A Year in Review: Adventures in Start to Finish Filmmaking

A Year in Review: Adventures in Start to Finish Filmmaking

I cannot believe how quickly the past year has flown by. Just over a year ago, my business partner Maria Springer and I graduated from the University of Oxford with our MBAs. We felt that the staid, old, complex film industry, especially documentaries, needed further disruption, beyond what Netflix and Amazon were already doing.

Armed with the lean principles we were taught in our technology and operations course at Oxford, we set out to make films at record speeds on record low budgets. And, as we learned in business school, it gets faster to make a film every time you do it. You will learn tricks left and right.

It took over 5.5 years from the time I landed in Perugia, Italy to start doing research for AMANDA KNOX until the film was released on Netflix. For our first OBSERVATORY project, EUROTRUMP, it took 9 months from the time we conceived the project until it aired on television on VICELAND in the Netherlands and Belgium and on the Dutch national broadcaster. This is a substantial improvement but there is more work to be done. If not for minor mess-ups along the way, we could've had this film ready three months earlier. But we will live and we will learn. We will make process improvements, And we will help others along the way.

Here are the key lessons we learned from making EUROTRUMP in 9 months: 

1. Run simultaneous processes: At its simplest level, this means if you are shooting a film you should also be gearing up to sell that film at the same time. This means start making trailers for your film while you are shooting it. It might be a pain, but as they say, "Show don't tell." 

2 . No deal is a deal until it is a deal. The BBC gave us a contract for this project a few months in. We thought we were set. We thought all was good. Then, the executive we dealt with over there went on vacation and all hell seemingly broke loose inside their headquarters. Our project became too controversial for them. And ultimately it was dropped. This was BY FAR the most stressful month for us over the past year. We didn't know this rule at the time, so we started coasting, thinking the BBC was a done deal and all was good. It didn't happen that way. 

3. ALWAYS BE CLOSING. As an independent filmmaker, your job is to sell as much as it is to create. If you don't sell your project, nobody will see it. And then you'll have an audience of 1.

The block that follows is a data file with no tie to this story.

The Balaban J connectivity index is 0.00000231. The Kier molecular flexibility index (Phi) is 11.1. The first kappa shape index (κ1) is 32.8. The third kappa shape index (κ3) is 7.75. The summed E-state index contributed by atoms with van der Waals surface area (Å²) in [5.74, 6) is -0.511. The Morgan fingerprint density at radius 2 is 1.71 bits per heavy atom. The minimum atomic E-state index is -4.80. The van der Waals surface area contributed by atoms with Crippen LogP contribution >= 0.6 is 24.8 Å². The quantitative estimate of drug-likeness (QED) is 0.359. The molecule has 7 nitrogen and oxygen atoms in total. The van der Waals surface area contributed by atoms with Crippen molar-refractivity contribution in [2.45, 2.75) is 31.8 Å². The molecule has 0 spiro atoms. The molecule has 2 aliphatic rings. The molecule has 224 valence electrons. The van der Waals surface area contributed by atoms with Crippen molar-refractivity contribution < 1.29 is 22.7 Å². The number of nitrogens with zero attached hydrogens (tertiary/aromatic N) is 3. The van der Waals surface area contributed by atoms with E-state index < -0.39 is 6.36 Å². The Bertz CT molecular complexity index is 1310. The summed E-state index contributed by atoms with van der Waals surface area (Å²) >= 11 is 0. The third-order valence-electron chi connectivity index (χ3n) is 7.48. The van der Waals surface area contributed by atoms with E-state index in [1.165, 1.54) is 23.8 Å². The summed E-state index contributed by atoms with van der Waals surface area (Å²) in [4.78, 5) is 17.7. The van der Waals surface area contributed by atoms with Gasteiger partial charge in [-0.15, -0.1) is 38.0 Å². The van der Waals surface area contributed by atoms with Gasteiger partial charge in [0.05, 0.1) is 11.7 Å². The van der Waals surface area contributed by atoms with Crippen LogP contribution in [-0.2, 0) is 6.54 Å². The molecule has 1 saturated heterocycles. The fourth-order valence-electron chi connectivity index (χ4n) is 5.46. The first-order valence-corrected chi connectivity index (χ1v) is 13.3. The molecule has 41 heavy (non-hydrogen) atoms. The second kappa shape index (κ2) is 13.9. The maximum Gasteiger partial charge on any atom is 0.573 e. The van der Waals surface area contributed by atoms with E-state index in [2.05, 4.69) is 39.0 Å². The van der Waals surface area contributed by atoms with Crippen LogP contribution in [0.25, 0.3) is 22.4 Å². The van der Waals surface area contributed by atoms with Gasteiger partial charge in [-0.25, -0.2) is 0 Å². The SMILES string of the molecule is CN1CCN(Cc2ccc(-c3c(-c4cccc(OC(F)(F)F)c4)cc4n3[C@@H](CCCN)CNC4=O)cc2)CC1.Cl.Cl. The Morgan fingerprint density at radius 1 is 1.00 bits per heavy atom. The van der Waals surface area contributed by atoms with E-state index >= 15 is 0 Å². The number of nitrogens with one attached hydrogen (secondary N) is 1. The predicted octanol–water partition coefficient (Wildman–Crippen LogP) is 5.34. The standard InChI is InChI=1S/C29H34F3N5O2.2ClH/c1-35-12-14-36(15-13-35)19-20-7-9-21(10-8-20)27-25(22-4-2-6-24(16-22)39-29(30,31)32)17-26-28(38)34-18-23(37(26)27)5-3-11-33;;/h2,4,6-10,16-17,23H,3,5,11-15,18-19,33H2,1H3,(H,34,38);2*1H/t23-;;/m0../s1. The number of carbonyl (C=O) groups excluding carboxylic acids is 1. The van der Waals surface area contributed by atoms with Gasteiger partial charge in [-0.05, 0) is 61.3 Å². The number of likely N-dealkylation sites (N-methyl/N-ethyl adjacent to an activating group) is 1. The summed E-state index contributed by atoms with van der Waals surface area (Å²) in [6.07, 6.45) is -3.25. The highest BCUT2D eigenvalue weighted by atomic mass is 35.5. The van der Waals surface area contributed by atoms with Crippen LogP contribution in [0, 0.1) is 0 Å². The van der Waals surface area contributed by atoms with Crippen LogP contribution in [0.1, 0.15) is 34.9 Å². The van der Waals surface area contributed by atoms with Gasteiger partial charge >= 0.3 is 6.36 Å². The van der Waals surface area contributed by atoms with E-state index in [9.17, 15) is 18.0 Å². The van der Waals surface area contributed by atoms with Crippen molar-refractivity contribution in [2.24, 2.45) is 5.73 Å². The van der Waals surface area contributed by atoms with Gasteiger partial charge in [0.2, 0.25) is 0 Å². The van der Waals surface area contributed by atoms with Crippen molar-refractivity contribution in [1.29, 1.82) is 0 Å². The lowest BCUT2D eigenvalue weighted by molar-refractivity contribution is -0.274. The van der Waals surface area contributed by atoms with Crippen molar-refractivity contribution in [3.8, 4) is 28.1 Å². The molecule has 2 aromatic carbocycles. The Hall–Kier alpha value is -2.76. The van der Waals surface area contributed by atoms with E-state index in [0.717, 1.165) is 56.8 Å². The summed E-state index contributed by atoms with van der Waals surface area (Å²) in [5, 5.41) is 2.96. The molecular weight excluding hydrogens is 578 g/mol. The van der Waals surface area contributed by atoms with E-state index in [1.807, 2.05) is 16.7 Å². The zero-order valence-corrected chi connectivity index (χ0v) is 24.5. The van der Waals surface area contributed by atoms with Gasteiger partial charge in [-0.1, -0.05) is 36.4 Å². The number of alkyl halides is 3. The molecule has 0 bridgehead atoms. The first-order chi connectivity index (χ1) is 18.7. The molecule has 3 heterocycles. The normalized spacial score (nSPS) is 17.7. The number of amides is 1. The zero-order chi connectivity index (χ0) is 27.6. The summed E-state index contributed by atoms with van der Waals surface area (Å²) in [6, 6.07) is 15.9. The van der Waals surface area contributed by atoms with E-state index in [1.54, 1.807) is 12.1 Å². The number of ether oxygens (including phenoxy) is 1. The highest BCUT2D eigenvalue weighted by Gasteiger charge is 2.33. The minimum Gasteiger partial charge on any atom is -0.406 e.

4. If you make something for $100,000 and sell it for $200,000 you've made a profit. If you make something for $600,000 and sell it for $200,000 you're very deep in the hole. This sounds logical, but too often I see filmmakers who want to raise loads of money, especially for non-fiction projects. If I can make a film for well less than $100,000, then you can too.  

5. Hire slow, fire fast. During the past year, we've had hundreds of personnel working for us on different projects at OBSERVATORY. It's been a major ride. I'm grateful that so many of the people who have helped us out are super competent at their jobs. However, we have also had to get rid of a number of people throughout the year, including interns, producers, and edit staff. It is painful when a bad apple, intentionally or unintentionally, ruins the whole bunch. There were many moments when I blamed myself or other people for someone's incompetence. (For example, if you start fighting with someone you previously worked well with, you have to look around you.) I hate to say this because it lacks scientific proof, but at some point, you have to GO WITH YOUR GUT. If you feel that a person is hurting your team or your efforts to move your project forward, you've got to get rid of them. This is the most difficult but also the most necessary part of being a manager. Once you are rid of your burden, you will immediately feel free. Having nobody working for you is better than having someone work for you who is incompetent and will waste all of your time. 

More observations coming soon...